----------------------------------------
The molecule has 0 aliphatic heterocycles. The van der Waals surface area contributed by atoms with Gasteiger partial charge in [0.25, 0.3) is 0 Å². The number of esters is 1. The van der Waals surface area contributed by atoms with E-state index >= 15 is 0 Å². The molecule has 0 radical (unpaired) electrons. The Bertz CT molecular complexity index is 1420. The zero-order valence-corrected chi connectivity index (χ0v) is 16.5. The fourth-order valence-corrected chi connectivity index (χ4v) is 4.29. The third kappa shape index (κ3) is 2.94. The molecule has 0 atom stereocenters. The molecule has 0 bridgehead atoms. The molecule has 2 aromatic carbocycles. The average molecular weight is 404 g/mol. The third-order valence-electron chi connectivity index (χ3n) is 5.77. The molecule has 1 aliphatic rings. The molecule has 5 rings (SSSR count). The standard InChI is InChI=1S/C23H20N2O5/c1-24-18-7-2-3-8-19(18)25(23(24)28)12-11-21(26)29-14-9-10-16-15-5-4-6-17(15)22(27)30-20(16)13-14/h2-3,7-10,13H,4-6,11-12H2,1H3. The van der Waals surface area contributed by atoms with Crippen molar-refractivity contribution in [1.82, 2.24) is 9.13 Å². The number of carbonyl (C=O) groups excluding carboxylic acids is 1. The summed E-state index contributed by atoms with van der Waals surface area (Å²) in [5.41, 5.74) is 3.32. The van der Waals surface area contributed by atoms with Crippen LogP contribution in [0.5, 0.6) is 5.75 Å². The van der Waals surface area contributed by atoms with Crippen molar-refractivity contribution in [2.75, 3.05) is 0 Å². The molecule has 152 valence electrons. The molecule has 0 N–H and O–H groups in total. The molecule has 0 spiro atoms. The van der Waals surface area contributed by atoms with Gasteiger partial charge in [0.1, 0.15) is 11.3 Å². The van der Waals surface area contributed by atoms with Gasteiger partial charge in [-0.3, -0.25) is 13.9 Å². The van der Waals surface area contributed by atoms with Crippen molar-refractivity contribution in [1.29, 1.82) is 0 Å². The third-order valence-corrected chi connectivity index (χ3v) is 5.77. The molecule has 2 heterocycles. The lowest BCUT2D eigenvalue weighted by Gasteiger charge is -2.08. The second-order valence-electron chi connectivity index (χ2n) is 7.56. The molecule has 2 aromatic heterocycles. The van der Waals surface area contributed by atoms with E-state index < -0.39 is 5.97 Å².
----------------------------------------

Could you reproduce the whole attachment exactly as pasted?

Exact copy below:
The molecule has 0 aliphatic heterocycles. The van der Waals surface area contributed by atoms with Gasteiger partial charge in [0.25, 0.3) is 0 Å². The number of esters is 1. The van der Waals surface area contributed by atoms with E-state index >= 15 is 0 Å². The molecule has 0 radical (unpaired) electrons. The Bertz CT molecular complexity index is 1420. The zero-order valence-corrected chi connectivity index (χ0v) is 16.5. The fourth-order valence-corrected chi connectivity index (χ4v) is 4.29. The third kappa shape index (κ3) is 2.94. The molecule has 0 atom stereocenters. The molecule has 0 bridgehead atoms. The molecule has 2 aromatic carbocycles. The average molecular weight is 404 g/mol. The third-order valence-electron chi connectivity index (χ3n) is 5.77. The molecule has 1 aliphatic rings. The molecule has 5 rings (SSSR count). The standard InChI is InChI=1S/C23H20N2O5/c1-24-18-7-2-3-8-19(18)25(23(24)28)12-11-21(26)29-14-9-10-16-15-5-4-6-17(15)22(27)30-20(16)13-14/h2-3,7-10,13H,4-6,11-12H2,1H3. The van der Waals surface area contributed by atoms with Crippen molar-refractivity contribution in [1.82, 2.24) is 9.13 Å². The number of carbonyl (C=O) groups excluding carboxylic acids is 1. The summed E-state index contributed by atoms with van der Waals surface area (Å²) in [5.41, 5.74) is 3.32. The van der Waals surface area contributed by atoms with Crippen LogP contribution in [0.5, 0.6) is 5.75 Å². The van der Waals surface area contributed by atoms with Crippen molar-refractivity contribution in [2.75, 3.05) is 0 Å². The molecule has 152 valence electrons. The molecule has 0 N–H and O–H groups in total. The molecule has 0 spiro atoms. The van der Waals surface area contributed by atoms with Gasteiger partial charge in [0.1, 0.15) is 11.3 Å². The van der Waals surface area contributed by atoms with Gasteiger partial charge in [-0.3, -0.25) is 13.9 Å². The van der Waals surface area contributed by atoms with Crippen molar-refractivity contribution in [1.29, 1.82) is 0 Å². The third-order valence-corrected chi connectivity index (χ3v) is 5.77. The molecule has 2 heterocycles. The lowest BCUT2D eigenvalue weighted by Gasteiger charge is -2.08. The second-order valence-electron chi connectivity index (χ2n) is 7.56. The molecule has 2 aromatic heterocycles. The van der Waals surface area contributed by atoms with E-state index < -0.39 is 5.97 Å².